Wednesday, 13 July 2011


Why has the anti-war movement developed so little momentum in opposing war on Libya?


This evening I went to a protest outside Parliament demanding an end to the bombing of Libya. The protest was organised jointly by the Campaign for Nuclear Disarmament and the Stop the War Coalition.

It was wack. These two enormous left-wing organisations were not able to organise more than around35 people to protest in London against our government’s participation in the brutal assault on Libya.

Why has the anti-war movement developed so little momentum in opposing war in Libya? Two million marched against the war in Iraq; how come a protest against the war in Libya can’t muster more than 35?

I think there are a few reasons. Surely the most important is that the British ruling class is united in its wish to get rid of Gaddafi and get its hands on more of Libya’s oil. A very significant section of the British ruling class was opposed to the war in Iraq, for a number of reasons. This division gave huge impetus to the anti-war movement, as the Stop the War Coalition found for itself a powerful ally in the liberal press. In my opinion, it is crucial that the anti-war movement reflect seriously on whether it became too reliant on that ally (one whose support was always going to be shaky and unreliable).

Second, there has been an incredibly effective campaign of demonisation waged against Gaddafi and his government. This character assassination has not been limited to the lunatic right-wing press but has also found its way into ‘progressive’, ‘liberal’ and ‘socialist’ media. And, even though the reporting of Gaddafi’s alleged crimes has been shown by such respectable organisations as Amnesty and Human Rights Watch to be totally biased and untrustworthy, very few have had the decency to retract the lies they were spouting just a few weeks ago. Again, there is a lesson that needs to be learnt: we need to instinctively distrust what the imperialist press is telling us. There were character assassinations of Patrice Lumumba, Machel Samora, Ho Chi Minh and many others - when are we going to learn to understand that this criminalisation and demonisation is part of the west’s foreign policy propaganda?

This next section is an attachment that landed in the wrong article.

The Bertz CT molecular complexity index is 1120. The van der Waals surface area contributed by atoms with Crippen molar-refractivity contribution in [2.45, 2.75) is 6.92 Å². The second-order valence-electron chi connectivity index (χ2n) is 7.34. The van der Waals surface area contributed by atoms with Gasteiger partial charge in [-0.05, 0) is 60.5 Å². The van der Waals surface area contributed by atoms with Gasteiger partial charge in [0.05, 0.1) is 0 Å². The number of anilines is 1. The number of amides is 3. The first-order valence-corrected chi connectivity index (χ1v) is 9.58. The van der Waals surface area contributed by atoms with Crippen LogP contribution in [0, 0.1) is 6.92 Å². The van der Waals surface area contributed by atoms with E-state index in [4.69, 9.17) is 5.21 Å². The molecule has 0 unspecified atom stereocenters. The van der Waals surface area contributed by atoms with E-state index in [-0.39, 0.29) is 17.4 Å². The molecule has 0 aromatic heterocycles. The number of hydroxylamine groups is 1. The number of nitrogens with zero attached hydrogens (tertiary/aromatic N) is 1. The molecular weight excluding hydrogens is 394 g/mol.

Third, there was significant confusion about the situation in Libya. Lots of people thought the uprising was simply an extension of what was going on in Egypt (as it was painted in the press), and therefore afforded the so-called rebels uncritical support. Very few people managed to look into or understand the significance of the rebels’ links with western intelligence agencies.

Fourth, people were caught off-guard by the idea of a no-fly zone. We were fooled into supporting a war on the basis that we were simply preventing Gaddafi from “bombing his own people”. Hopefully we have all learnt now that ‘no-fly zone’ is another way of saying ‘vicious bombardment of civilians’.

Fifth, there was a major failure of leadership on the part of the resistance movements that have been leading the struggle against imperialism in the Middle East for many years. As a result, a lot of good anti-imperialists fell for NATO’s divide-and-rule game.

Lastly, the existence of George W Bush as US President was curiously effective in terms of galvanising resistance to the empire. Obama doesn’t do that job anywhere near as well (which is no doubt part of why he got to be President!).

Incidentally, the most passionate of the protestors this evening were the 7-8 Libyans that attended. In a rather alarming (but not untypical) example of the western left’s patronising attitude, a Stop the War officer asked them to put away their pictures of Muammar Gaddafi. Now, you may or may not like Gaddafi, but how can you ask Libyan patriots, protesting against the bombing of their country, to stop expressing support for their head of state? Gaddafi is the symbolic head of the resistance to this modern-day crusade, and on that basis he deserves the support of all those that oppose the war. I am not demanding you take a position on the nature of Libya’s political system, or on Gaddafi’s role within Middle Eastern politics over the decades, but surely it is uncontroversial to support those leading the resistance to colonial war?! Otherwise what is the meaning of this popular expression, ‘anti-imperialist unity’? I would posit that Stop the War are overly concerned about scaring off liberal ‘supporters’ (who have already shown their true colours).

There are a lot of lessons for us to learn from all this, and I hope people will take the time to engage in some critical self-reflection. Without that, there is no hope of moving forward.

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